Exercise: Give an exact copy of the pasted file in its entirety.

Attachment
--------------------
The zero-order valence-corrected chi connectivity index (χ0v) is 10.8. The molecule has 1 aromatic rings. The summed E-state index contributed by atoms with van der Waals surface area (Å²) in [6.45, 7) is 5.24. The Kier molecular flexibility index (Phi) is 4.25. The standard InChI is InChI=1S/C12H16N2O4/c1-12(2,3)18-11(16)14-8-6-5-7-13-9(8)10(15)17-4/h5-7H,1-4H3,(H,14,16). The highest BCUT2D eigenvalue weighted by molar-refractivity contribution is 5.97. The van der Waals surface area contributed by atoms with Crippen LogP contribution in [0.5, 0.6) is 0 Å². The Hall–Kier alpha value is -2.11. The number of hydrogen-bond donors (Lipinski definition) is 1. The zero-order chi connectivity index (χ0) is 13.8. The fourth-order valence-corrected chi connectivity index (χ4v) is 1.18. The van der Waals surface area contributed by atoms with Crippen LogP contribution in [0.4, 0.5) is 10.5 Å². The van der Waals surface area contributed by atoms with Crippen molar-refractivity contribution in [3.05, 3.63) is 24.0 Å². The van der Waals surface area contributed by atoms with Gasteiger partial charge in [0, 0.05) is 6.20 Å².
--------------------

The zero-order valence-corrected chi connectivity index (χ0v) is 10.8. The molecule has 1 aromatic rings. The summed E-state index contributed by atoms with van der Waals surface area (Å²) in [6.45, 7) is 5.24. The Kier molecular flexibility index (Phi) is 4.25. The standard InChI is InChI=1S/C12H16N2O4/c1-12(2,3)18-11(16)14-8-6-5-7-13-9(8)10(15)17-4/h5-7H,1-4H3,(H,14,16). The highest BCUT2D eigenvalue weighted by molar-refractivity contribution is 5.97. The van der Waals surface area contributed by atoms with Crippen LogP contribution in [0.5, 0.6) is 0 Å². The Hall–Kier alpha value is -2.11. The number of hydrogen-bond donors (Lipinski definition) is 1. The zero-order chi connectivity index (χ0) is 13.8. The fourth-order valence-corrected chi connectivity index (χ4v) is 1.18. The van der Waals surface area contributed by atoms with Crippen LogP contribution in [0.4, 0.5) is 10.5 Å². The van der Waals surface area contributed by atoms with Crippen molar-refractivity contribution in [3.05, 3.63) is 24.0 Å². The van der Waals surface area contributed by atoms with Gasteiger partial charge in [0, 0.05) is 6.20 Å².